Do I get this? Flash/Ambient balancing
Hi all, I am planning on using off camera flash with my Pentax 67 and buying a meter that can meter for flash.
Before I commit I want to check that I understand how to balance ambient and flash light to get a nicely exposed shot...
So say for example the shot is a person on a background outside.
I measure the ambient light and it is EV7 so at (for arguments sake) F4 the exposure for zone 5 (average) is 1/60
I then measure the flash on the subject. Say it measures EV9 so (again for arguments sake) at F4 the exposure for zone 5 (average) is 1/250 (2 stops brighter)
So to balance I would set my camera to 1/60 then set the aperture to F8 (2 stops less light than F4) to balance the flash. Or Shoot at 1/60, F5.6 to give me 1 stop of separation on my subject.
Is this correct!??
Thanks in advance wise men!
Also if you can recommend a cheap meter that will do this then fantastic!
Mamiya RZ67, Olympus OM1-n, Nikon F5
As you haven't stated an ISO value, you should use LV rather than EV. EV is purely a function of shutter speed and aperture whereas LV is an actual light level reading. At ISO 100 they are the same numbers.
Originally Posted by 10speeduk
I personally do this by setting the camera for the correct ambient exposure then I will us a flash with a built in light sensor such as a Vivitar 285 or 283. The flash will then be put on a setting to give one or two stops less light than needed.
There are two ways to do this. Either set the ISO on the dial one or two stops lower than the actual film being used or use a setting for an aperture one or two stops more open than actually set on the camera. The Vivitar flash has multiple coloured settings on the dial which make this an easy option. Not all flashes are this versatile.
Another advantage of the Vivitar is that you can unplug the sensor from the front and connect it with an extension cable so the flash can be away from the camera with the sensor at the camera.
The wise men can answer properly now.
Originally Posted by 10speeduk
You should keep in mind that flash exposure has nothing to do with shutter speed and everything to do with aperture. In complete darkness and a manually set flash, f/4 and 1/2 sec will look the same as f/4 and 1/125 sec. As long as you are at or below your camera's flash sync speed, you can ignore shutter speed for flash. Or to look at it another way, use aperture to control overall exposure, and shutter to control the ambient portion.
I do a lot of on location strobe work, and I'm mixing strobe and ambient all the time. So here's how I go about it:
First is conceptual...how do I want my subject to appear against the background? If its at the beach near sunset, I'm probably backlighting them with the ambient and then making up the difference with strobe. If it is at a park or perhaps a leafy background, I'm not trying to fight the ambient on the subject, but just change the direction of the light so that it's more pressing.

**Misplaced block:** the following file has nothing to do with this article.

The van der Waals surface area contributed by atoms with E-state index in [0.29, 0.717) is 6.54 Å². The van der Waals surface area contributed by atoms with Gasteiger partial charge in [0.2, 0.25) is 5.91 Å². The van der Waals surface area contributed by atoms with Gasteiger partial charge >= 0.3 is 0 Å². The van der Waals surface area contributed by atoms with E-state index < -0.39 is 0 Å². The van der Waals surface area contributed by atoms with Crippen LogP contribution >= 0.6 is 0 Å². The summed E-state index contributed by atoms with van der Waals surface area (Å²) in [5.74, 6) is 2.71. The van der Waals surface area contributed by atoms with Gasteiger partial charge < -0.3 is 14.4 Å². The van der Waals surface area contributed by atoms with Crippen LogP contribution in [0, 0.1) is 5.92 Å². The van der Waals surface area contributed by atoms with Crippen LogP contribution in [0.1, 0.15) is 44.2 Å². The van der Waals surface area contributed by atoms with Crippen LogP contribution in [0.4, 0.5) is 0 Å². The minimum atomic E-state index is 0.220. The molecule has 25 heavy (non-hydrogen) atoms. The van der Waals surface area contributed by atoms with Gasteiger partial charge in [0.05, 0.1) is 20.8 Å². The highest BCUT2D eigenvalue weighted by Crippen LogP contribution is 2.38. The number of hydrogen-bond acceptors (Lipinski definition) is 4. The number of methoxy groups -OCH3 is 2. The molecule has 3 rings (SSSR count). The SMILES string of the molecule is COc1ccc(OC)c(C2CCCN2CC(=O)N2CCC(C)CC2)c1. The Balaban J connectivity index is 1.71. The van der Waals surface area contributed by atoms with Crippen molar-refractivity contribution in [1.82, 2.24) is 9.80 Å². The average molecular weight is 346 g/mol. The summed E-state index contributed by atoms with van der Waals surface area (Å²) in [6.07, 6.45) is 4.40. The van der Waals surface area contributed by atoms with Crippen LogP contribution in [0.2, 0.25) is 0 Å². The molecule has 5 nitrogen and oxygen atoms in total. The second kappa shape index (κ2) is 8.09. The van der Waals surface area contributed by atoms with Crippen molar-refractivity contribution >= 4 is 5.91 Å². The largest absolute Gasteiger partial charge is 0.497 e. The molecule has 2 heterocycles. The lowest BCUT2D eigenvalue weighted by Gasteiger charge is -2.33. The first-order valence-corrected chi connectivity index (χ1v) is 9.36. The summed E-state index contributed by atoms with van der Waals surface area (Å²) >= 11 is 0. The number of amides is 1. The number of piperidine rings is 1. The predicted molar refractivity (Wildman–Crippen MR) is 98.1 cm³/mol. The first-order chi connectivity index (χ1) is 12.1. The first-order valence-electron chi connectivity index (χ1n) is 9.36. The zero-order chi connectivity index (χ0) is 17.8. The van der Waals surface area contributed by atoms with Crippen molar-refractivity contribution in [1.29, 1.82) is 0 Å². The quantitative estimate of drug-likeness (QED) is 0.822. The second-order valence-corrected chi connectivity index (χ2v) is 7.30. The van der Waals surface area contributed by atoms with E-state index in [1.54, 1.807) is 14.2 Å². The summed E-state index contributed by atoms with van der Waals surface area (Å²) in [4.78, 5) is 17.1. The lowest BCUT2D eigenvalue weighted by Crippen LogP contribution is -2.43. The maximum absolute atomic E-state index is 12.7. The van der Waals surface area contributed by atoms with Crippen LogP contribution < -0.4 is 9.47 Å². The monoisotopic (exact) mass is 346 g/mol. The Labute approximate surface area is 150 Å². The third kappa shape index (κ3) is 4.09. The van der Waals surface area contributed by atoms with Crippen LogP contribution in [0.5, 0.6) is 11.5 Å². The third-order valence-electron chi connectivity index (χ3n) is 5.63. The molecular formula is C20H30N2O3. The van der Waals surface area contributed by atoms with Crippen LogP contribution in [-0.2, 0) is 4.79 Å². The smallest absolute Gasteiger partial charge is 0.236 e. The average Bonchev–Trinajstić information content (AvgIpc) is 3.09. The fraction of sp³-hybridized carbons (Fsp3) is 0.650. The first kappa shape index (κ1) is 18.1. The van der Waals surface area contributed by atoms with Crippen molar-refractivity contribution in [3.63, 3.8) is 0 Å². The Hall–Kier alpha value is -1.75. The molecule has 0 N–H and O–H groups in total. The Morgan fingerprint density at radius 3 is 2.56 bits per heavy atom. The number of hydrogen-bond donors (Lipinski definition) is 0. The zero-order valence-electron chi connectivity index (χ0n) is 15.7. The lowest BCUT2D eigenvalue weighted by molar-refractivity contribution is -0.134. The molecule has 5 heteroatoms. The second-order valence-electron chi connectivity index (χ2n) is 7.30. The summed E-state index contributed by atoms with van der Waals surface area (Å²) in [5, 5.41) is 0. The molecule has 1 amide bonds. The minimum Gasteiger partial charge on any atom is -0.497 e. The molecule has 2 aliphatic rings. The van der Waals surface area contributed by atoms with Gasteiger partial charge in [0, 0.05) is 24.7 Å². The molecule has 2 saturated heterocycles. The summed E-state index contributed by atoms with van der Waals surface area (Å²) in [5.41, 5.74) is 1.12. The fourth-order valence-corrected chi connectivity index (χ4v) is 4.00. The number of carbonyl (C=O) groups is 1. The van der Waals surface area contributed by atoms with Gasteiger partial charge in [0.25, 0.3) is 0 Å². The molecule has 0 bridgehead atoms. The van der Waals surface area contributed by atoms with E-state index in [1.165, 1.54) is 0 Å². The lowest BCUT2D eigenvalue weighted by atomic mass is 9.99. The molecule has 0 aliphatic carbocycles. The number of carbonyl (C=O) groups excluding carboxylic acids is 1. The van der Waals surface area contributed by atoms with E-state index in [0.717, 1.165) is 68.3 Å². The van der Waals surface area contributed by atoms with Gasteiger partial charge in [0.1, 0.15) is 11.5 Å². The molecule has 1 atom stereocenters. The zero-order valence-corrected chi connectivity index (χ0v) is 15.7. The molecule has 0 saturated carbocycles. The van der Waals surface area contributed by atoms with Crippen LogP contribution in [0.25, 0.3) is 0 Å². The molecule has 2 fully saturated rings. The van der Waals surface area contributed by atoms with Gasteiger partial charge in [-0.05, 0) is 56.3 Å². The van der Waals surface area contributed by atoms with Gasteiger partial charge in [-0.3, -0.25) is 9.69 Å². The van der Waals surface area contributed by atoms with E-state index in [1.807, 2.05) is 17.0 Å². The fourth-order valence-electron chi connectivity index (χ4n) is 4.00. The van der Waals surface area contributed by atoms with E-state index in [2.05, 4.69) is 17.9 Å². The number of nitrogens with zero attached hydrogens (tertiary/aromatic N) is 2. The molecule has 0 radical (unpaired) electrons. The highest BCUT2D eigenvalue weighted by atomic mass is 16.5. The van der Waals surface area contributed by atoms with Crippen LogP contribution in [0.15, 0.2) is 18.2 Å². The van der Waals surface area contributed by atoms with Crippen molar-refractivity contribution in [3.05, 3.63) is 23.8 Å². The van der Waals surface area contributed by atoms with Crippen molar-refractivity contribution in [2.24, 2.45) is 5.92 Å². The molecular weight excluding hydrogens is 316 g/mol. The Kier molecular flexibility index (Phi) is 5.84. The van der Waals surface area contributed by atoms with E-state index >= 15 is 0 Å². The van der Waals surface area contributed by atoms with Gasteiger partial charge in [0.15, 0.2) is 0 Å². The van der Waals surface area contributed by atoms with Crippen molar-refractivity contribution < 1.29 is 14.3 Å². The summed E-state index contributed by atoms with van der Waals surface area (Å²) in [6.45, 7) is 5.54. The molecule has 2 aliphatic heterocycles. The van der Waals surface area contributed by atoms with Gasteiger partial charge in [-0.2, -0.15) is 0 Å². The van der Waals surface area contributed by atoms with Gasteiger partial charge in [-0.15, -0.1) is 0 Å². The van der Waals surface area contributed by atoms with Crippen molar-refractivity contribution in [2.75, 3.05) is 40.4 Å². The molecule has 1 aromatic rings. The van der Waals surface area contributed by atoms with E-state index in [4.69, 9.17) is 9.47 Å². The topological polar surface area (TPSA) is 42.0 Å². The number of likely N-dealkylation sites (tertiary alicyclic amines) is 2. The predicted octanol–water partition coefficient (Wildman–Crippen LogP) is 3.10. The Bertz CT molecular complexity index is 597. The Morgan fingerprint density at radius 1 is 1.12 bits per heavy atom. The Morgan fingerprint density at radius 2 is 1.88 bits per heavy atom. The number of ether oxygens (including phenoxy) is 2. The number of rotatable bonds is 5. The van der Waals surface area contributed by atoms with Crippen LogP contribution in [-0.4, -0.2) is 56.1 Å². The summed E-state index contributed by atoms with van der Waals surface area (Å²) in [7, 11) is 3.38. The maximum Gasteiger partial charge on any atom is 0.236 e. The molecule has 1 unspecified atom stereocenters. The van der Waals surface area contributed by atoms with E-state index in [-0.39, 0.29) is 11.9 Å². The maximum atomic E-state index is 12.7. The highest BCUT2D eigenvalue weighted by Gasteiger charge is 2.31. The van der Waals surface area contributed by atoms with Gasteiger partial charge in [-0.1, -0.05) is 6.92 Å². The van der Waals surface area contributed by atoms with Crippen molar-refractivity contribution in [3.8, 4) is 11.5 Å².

So if I'm at the beach, I put the sun to my subjects back and then ask myself: do I want a bright, overexposed background? And do I want a natural look on my subjects faces? Then I'll want my ambient light *on my subjects* to be either +0 or -1. I'll take an incident meter reading at subject position, pointing back to the camera. Let's say it is ISO 400, f/8 at 1/125. If I want barely noticeable flash and super bright background, I'll set my camera exposure to that. If I want a little less background and a little more drama on the faces, I'll set exposure to -1 using the shutter speed (f/8 and 1/250). Then I'll measure the flash component, and adjust the flash power until it reads f/8.
If I want total drama, I'll set the ambient on the subjects to be -2 and then set a main light and fill lit. Otherwise IMO the shadows on faces can b a bit severe.
So it's measure ambient first, decide how you want your subjects represented by the ambient, and then adjust flash to create proper exposure. You have to balance things like your camera sync speed: many SLRs can only sync to 1/250 or less, while leaf shutters can sync at any speed (but are limited to 1/500 or so).
I suggest checking out the strobist.com site for learning off camera lighting. Having a way of seeing your results instantly is a great way to learn. I will often bring a dslr to check my lighting positions before shooting portraits with flash. I don't use it to meter...that's what meters are for. I use it to make sure the face shadows look right before shooting.
I use a Minolta flash meter. The "IV" I think. It's cheaper that sekonic, which is the de facto standard..
i usually measure the scene and pick an aperture,the flash by itself would dictate. The shutter speed is irrelevant, aperture priority in a way.
For the flash measurement, 1/250 is not relevant. A flash meter tells you ONLY the aperture because the flash duration is (much) shorter than your shutter speed; the only constraint being that if your camera has a focal plane shutter you need to stay under the X-sync speed.